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What is out-of-home care?

The term ‘out-of-home care’ refers to children and young people who are placed in statutory care because they are in need of care and protection for their safety and wellbeing. Children and young people in care have most often received a court order about who takes care of them, and who can make decisions for and about them in the interest of their welfare. Children and young people enter the care system through no fault of their own, and have often experienced high levels of harm and trauma.

Children and young people in out-of-home care are placed with either relatives (kinship care), foster carers, adoptive parents (adoption), or they are placed in residential care or independent living arrangements. Children and young people stay in care until they can safely return home or until they turn 18 years.


The current picture on out-of-home care

In 2018-19, 170,200 children received child protection services. These services range from investigations of allegations of harm, through to care and protection orders and placements in out-of-home care in Australia.

  • As of 30 June 2019, there were 44,900 (1 in every 33) children and young people living in out-of-home care throughout Australia
  • 92% of children and young people in out-of-home care were living in home based care: 39% in foster care and 52% in relative/kinship care and 1% were in other types of home-based care. A further 6% of children and young people, mainly with complex needs, were living in residential care.
  • 87% of children in residential care or family group homes were aged 10 or over compared to 44% of children over 10 years old in home-based care.
  • Rates of admission were much higher for younger children than teenagers.
  • As at 30 June 2019, 30,300 children and young people or 67% of those in the care system had been in care (continuously) for two years or more; 29% for two – five years, 38% for more than five years. Of the children in long-term care, 42% (2 in 5) were Indigenous.


Aboriginal and Torres Strait Islander children are significantly over-represented in out-of-home care.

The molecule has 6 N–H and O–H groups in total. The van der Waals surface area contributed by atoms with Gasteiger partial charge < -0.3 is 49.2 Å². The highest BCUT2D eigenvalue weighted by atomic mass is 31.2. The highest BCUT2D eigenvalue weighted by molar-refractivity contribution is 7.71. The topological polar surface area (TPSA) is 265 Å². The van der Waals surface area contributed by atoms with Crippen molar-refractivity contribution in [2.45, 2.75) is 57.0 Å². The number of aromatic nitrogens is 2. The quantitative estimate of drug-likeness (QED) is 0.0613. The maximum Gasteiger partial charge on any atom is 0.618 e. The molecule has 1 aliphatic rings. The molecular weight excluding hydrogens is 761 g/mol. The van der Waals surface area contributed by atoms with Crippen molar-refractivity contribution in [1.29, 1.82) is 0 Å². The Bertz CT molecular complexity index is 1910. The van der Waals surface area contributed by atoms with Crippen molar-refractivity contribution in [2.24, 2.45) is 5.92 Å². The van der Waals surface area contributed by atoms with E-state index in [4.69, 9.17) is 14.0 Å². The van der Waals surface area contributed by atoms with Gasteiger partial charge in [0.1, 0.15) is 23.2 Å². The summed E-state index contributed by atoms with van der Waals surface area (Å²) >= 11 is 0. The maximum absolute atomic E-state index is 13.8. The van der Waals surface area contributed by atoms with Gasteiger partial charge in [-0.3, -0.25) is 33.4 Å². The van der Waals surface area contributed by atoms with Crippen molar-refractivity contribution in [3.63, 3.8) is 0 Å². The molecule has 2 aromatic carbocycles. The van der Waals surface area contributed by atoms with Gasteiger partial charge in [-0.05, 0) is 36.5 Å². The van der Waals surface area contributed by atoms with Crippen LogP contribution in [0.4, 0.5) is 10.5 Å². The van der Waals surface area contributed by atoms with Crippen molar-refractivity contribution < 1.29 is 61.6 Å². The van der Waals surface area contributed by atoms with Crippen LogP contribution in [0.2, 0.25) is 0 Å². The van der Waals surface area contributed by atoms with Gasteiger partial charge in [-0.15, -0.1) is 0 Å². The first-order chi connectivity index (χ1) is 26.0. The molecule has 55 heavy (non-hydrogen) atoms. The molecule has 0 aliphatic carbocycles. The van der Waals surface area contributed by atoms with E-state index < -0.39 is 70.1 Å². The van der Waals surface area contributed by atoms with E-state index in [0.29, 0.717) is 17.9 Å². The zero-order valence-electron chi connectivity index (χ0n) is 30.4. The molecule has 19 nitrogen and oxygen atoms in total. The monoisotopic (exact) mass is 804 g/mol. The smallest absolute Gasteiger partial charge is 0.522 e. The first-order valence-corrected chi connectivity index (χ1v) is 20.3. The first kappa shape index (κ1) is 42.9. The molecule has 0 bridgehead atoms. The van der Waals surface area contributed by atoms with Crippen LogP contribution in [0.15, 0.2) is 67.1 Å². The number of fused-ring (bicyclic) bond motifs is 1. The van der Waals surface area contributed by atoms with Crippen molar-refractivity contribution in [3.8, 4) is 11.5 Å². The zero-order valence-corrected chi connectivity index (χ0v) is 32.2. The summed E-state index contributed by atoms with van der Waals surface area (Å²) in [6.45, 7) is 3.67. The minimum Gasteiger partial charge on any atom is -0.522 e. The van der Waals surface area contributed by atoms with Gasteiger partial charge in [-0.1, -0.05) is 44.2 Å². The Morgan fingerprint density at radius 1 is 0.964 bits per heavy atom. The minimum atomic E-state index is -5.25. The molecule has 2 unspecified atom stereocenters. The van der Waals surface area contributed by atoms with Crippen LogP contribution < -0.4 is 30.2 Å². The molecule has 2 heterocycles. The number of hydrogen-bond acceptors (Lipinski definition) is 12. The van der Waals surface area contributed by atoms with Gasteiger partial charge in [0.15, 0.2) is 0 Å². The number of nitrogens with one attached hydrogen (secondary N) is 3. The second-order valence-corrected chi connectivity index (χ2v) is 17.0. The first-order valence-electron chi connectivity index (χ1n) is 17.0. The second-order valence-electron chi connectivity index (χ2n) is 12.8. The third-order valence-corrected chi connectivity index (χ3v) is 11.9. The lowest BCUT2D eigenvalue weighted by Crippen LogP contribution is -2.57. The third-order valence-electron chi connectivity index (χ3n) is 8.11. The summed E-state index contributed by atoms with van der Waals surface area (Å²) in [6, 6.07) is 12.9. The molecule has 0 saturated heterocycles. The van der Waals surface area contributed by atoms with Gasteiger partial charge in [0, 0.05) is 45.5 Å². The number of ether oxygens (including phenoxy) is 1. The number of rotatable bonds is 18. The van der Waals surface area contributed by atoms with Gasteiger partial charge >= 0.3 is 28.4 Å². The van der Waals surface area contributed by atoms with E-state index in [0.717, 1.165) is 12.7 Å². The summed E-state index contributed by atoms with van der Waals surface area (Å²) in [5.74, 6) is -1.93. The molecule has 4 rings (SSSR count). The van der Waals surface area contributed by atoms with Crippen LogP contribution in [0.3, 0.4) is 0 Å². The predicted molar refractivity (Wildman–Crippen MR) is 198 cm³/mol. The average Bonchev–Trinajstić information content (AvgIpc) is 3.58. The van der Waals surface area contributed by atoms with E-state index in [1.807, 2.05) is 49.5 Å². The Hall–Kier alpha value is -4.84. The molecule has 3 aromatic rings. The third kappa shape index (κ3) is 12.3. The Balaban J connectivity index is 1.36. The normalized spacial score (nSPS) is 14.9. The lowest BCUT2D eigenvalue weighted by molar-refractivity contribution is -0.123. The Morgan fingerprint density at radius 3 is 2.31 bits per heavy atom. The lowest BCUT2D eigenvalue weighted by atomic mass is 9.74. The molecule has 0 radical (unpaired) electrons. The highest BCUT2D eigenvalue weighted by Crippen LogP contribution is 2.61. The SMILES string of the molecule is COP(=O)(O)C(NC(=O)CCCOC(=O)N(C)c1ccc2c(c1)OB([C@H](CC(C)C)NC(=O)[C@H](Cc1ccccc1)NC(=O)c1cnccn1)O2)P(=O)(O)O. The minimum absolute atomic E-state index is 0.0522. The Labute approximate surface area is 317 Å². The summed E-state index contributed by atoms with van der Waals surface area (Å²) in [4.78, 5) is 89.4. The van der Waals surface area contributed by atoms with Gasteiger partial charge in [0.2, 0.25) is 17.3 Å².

• As at 30 June 2019, there were 21,900 Aboriginal and Torres Strait Islander children and young people on care and protection orders.
  • 70% of these children were on guardianship or custody orders.
  • 82% (approximately 18,000) of these same Aboriginal and Torres Strait Islander young people were in out-of-home care, with 64% living with relatives, kin or other Indigenous care givers.
  • 8x more likely to have received child protection services than non-Indigenous children and young people.



Other stats that were highlighted
  • 13% of children in OOHC exited to a permanency outcome in 2018-19.
  • 68% of children receiving child protection services were repeat clients.
  • Children from Very remote areas are 3x as likely to be the subject of substantiation compared to children from Major cities.



Where does CREATE fit in the out-of-home care sector?

CREATE represents the voices of children and young people in out-of-home care, including foster, kinship and residential care. By ensuring the voices of children and young people are heard and reflected in advocating for change, CREATE aims to make a better life for children and young people in the care system, and better outcomes as they transition to independence.

The demand for out-of-home care is ever increasing with the number of children and young people in care doubling in the last decade and increasing every year in all States and Territories across Australia.

Statutory child protection services are the responsibility of State and Territory governments that often work in partnership with non-government organisations to provide the direct care services to vulnerable children and young people who are suspected of being abused, neglected or harmed, or whose parents are unable to provide adequate care or protection. Across Australia, more and more out-of-home care services are delivered by government-funded community organisations.

CREATE believes children and young people in out-of-home care have the best insight into how the child protection system works and their experiences within the care system provide the best source of information for improving the system.

CREATE consults and engages with children and young people to campaign with governments and service providers to address their concerns. This includes:

      • Ensuring their participation in individual and systemic decision-making;
      • Delivering resources to assist them to transition from care;
      • Informing policy decisions;
      • Providing evidence to Royal Commissions and other state and national Inquiries; and
      • Engaging government and non-government agencies in hearing and responding to the voices of children and young people.



Why is CREATE needed?

Children and young people in out-of-home care have the right to be safe from harm; they need to have their care and developmental needs met and to be provided with the same life opportunities as other children and young people. They need safe, stable and supportive living environments whilst work is conducted by child protection agencies to support their return home. Young people nearing adulthood often require support to stay engaged in education and employment, connect with family and community, and prepare for the transition to independent living.

CREATE supports children and young people in out-of-home care by listening to what they have to say and by helping them inform governments and other organisations about their experiences in care to help improve the child protection system.

(Statistics from Australian Institute of Health and Welfare (2019). Child protection Australia:2017-18. Canberra: AIHW)